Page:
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Vermont Leads Way for "Farm to Plate" Planning

10 year plan seeks path to more sustainable local food system

- Common Dreams staff

Big ideas can come from small states and when it comes to implementing innovation approaches its sometimes takes small pockets of dedicated individuals and organizations to show more populated areas exactly what's possible.

Dylan Zeitlyn of Diggers' Mirth Collective Farm sells produce at the Old North End Farmers Market. It's estimated that Vermonters consume about 5 percent local food. (Free Press File) This seems to be the lesson from Vermont, at least, where a state-funded initiative to foster the growth of local food systems has taken bold strides in less than two years.

And, as the Associated Press reports Monday, organizers of the program —called the 'Farm to Plate Strategic Plan,' and designed to boost the state's sustainable food system —"are celebrating its progress."

Open to all farms, food system-related entrerprises and trade associations, coops, public agencies, nonprofit organizations, private funders, and community groups, the state program carves a ten year path to a more sustainable food system within the state and region.  According to the Vermont Sustainable Jobs Fund, which oversees the project, the program is designed to "catalyze and accelerate the development of markets for sustainably produced goods and services."

‘Local food is exploding in this state, and it’s because of consumer demand and consumer interest. It’s also really being led by entrepreneurs who see an opportunity and are finding new ways of accessing markets,’’ Ellen Kehler, executive director of the VSJF, told the AP.

Estimates cited by AP say that Vermonters consume about 5 percent local food on average—a national high—but that the state program's goal is to boost that to 10 percent by 2021. A state conference last week saw the gathering of nearly 200 experts and food system stakeholders for a conference to reflect on the progress of the intitiative.

Writing for FarmPlate.com, Jeff Gangemi, who attended Vermont's Farm to Plate Network Conference last week, highlights some of the key elements of the state's booming local food infrastructure:

• The Burlington (VT) Intervale Center operates one of the most successful food hub models around. Though it’s part of a 25-year-old non-profit organization, the five-year-old hub operation runs slightly over break-even with over $500,000 in sales and 25% growth per year. The hub distributes products from two dozen farms to 40 drop locations with the twin goals of returning as much money as possible to farmers, and delivering the best possible food to eaters.

• Sodexo, one of the largest food service companies in the country, has doubled down on its commitment to local. The company, which already operates the UVM dining halls and has passed the Real Food Challenge, now operates 18 locations in Vermont and is working with local farmers to develop tactics for getting more local product into its cafeterias.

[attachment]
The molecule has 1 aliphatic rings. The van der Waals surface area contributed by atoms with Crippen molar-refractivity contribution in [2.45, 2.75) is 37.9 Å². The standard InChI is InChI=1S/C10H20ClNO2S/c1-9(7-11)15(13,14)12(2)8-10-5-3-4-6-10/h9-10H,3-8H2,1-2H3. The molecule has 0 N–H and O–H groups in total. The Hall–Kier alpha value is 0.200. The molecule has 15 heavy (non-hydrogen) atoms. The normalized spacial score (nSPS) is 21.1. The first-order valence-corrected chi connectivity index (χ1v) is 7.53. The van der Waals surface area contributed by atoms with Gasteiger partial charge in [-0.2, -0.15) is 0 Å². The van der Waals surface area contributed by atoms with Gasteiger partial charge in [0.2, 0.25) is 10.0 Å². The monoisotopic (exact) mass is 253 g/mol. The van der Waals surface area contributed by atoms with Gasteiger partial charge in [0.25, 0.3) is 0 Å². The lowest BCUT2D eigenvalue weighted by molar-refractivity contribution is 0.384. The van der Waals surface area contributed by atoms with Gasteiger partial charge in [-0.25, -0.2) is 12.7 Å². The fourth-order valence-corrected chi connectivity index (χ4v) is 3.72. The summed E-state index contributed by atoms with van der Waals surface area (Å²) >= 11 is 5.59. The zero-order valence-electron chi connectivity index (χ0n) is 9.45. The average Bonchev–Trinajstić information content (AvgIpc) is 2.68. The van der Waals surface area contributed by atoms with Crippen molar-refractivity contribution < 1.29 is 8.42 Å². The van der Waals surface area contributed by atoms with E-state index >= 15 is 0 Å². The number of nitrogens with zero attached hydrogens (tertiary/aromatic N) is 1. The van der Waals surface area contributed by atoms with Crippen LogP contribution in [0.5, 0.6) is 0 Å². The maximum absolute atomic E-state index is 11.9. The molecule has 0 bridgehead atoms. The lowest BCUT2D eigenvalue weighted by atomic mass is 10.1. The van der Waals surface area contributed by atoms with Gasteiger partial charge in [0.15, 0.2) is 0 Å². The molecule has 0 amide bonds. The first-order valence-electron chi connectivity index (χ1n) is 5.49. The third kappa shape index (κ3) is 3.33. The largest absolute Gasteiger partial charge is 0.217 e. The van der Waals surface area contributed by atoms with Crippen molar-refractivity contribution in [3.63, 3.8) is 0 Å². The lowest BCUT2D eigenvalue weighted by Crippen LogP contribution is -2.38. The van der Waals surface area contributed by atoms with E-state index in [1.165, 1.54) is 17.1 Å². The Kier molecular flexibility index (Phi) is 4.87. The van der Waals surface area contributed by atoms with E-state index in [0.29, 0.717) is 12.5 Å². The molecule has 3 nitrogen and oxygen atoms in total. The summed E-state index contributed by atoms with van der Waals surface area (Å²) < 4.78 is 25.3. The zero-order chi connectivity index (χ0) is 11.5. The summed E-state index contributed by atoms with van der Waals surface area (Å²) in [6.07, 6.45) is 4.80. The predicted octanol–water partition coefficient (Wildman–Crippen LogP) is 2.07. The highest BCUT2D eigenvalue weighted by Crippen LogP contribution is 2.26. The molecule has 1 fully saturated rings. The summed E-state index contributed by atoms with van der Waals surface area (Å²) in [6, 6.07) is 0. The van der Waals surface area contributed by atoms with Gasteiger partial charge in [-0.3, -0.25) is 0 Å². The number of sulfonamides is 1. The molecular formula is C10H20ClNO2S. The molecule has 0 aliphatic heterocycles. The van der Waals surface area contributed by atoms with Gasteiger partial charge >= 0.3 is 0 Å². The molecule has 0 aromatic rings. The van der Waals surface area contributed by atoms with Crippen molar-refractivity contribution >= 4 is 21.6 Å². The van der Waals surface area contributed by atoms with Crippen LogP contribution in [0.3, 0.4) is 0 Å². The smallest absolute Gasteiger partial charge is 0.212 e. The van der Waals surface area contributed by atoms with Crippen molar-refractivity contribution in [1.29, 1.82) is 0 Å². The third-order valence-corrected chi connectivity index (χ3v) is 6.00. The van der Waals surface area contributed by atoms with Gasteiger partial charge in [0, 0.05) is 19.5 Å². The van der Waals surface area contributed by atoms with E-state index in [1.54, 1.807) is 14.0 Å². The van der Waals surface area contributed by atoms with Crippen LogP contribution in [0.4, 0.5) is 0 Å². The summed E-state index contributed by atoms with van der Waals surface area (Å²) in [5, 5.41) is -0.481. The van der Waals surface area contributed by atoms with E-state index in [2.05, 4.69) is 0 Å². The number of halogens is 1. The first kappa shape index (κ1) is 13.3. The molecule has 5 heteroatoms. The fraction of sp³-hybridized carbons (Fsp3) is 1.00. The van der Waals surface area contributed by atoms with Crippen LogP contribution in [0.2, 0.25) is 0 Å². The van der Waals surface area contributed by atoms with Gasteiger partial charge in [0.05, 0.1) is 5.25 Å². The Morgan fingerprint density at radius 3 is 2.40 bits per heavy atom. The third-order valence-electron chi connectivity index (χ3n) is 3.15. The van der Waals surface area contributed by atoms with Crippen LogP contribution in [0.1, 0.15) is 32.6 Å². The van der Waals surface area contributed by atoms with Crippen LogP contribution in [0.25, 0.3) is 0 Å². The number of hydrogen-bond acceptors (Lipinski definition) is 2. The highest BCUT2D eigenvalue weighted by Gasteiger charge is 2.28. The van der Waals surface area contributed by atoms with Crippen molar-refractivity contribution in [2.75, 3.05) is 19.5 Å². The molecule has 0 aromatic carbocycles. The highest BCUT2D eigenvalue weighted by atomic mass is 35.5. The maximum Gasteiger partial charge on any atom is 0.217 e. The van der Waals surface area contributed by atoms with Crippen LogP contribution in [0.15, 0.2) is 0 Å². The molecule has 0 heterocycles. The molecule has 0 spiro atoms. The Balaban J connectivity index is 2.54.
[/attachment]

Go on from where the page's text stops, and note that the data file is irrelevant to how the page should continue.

• DigInVT.com, a really cool website developed by the Vermont Agriculture and Culinary Tourism Council, offers in- and out-of-staters 12 different food “trails” and 316 listings to explore Vermont’s rural food and culinary experiences.

• The Windham Farm and Food Network offers buying clubs for low-income residents to pool small amounts of money to buy affordable local food.

• The Green Mountain Farm to School program has launched a mobile farmers' market that is delivering fresh food to four food deserts around the state.

• Salvation Farms delivers food “gleaning” programs to help harvest and quickly distribute extra food to folks that need it around the state.

• The Grand Isle Farm Fresh Fuel Project out of UVM encourages farmers to grow sunflower seeds for fuel and food. So far, they’ve succeeded in planting 87 acres of sunflowers that produced 65 tons of seeds, 5800 gallons of oil, and 44 tons of meal (food).

• The Vermont Sheep and Goat Association enabled a “wool pool” that combined, sold and delivered 20,000 pounds of wood to a mill in Ohio. Instead of making waste, they made money for producers.

• Vermont Technical College just got a $3.4 million grant to develop an Institute for Applied Agriculture and Food Systems.

• The Vermont Housing and Conservation Board has preserved 144,000 acres of farmland in the last 24 years.

• The Organic Valley Cooperative, which supplies Stonyfield Farm with all of its dairy, has shown that Vermont’s grass contributes to milk with twice the Omega 3 acids as conventional milk.

• After Tropical Storm Irene, the Vermont Community Foundation raised $2.4 million to support the state’s farmers, making grants to 225 farms. And perhaps most triumphant of all, none of the 470 farms affected by the storm ended up closing because of losses they incurred.

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